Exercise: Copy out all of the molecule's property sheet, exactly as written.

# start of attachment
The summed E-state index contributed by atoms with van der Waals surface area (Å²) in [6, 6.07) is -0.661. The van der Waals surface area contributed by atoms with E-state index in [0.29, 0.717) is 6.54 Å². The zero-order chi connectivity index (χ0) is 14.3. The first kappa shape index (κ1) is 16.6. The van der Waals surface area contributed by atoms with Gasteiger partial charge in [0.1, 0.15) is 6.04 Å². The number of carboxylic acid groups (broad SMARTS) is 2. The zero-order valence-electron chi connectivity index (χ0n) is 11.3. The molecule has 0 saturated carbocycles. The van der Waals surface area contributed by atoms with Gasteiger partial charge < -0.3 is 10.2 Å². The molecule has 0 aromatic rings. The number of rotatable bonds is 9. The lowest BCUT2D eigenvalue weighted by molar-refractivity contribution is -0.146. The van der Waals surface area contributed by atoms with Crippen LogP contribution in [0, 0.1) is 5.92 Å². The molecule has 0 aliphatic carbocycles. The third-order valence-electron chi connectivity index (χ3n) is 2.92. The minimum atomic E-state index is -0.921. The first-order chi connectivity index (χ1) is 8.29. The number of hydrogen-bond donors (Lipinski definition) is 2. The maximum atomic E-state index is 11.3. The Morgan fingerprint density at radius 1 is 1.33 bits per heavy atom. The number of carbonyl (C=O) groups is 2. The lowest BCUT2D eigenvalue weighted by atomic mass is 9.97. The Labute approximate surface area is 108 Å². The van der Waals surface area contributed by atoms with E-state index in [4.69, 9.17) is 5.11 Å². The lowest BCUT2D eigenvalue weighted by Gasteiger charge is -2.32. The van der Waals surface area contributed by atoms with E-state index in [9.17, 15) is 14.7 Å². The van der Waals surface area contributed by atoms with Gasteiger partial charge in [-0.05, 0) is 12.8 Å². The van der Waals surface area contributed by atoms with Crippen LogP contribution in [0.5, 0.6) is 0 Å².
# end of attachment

The summed E-state index contributed by atoms with van der Waals surface area (Å²) in [6, 6.07) is -0.661. The van der Waals surface area contributed by atoms with E-state index in [0.29, 0.717) is 6.54 Å². The zero-order chi connectivity index (χ0) is 14.3. The first kappa shape index (κ1) is 16.6. The van der Waals surface area contributed by atoms with Gasteiger partial charge in [0.1, 0.15) is 6.04 Å². The number of carboxylic acid groups (broad SMARTS) is 2. The zero-order valence-electron chi connectivity index (χ0n) is 11.3. The molecule has 0 saturated carbocycles. The van der Waals surface area contributed by atoms with Gasteiger partial charge < -0.3 is 10.2 Å². The molecule has 0 aromatic rings. The number of rotatable bonds is 9. The lowest BCUT2D eigenvalue weighted by molar-refractivity contribution is -0.146. The van der Waals surface area contributed by atoms with Crippen LogP contribution in [0, 0.1) is 5.92 Å². The molecule has 0 aliphatic carbocycles. The third-order valence-electron chi connectivity index (χ3n) is 2.92. The minimum atomic E-state index is -0.921. The first-order chi connectivity index (χ1) is 8.29. The number of hydrogen-bond donors (Lipinski definition) is 2. The maximum atomic E-state index is 11.3. The Morgan fingerprint density at radius 1 is 1.33 bits per heavy atom. The number of carbonyl (C=O) groups is 2. The lowest BCUT2D eigenvalue weighted by atomic mass is 9.97. The Labute approximate surface area is 108 Å². The van der Waals surface area contributed by atoms with E-state index in [4.69, 9.17) is 5.11 Å². The lowest BCUT2D eigenvalue weighted by Gasteiger charge is -2.32. The van der Waals surface area contributed by atoms with E-state index in [9.17, 15) is 14.7 Å². The van der Waals surface area contributed by atoms with Gasteiger partial charge in [-0.05, 0) is 12.8 Å². The van der Waals surface area contributed by atoms with Crippen LogP contribution in [0.5, 0.6) is 0 Å².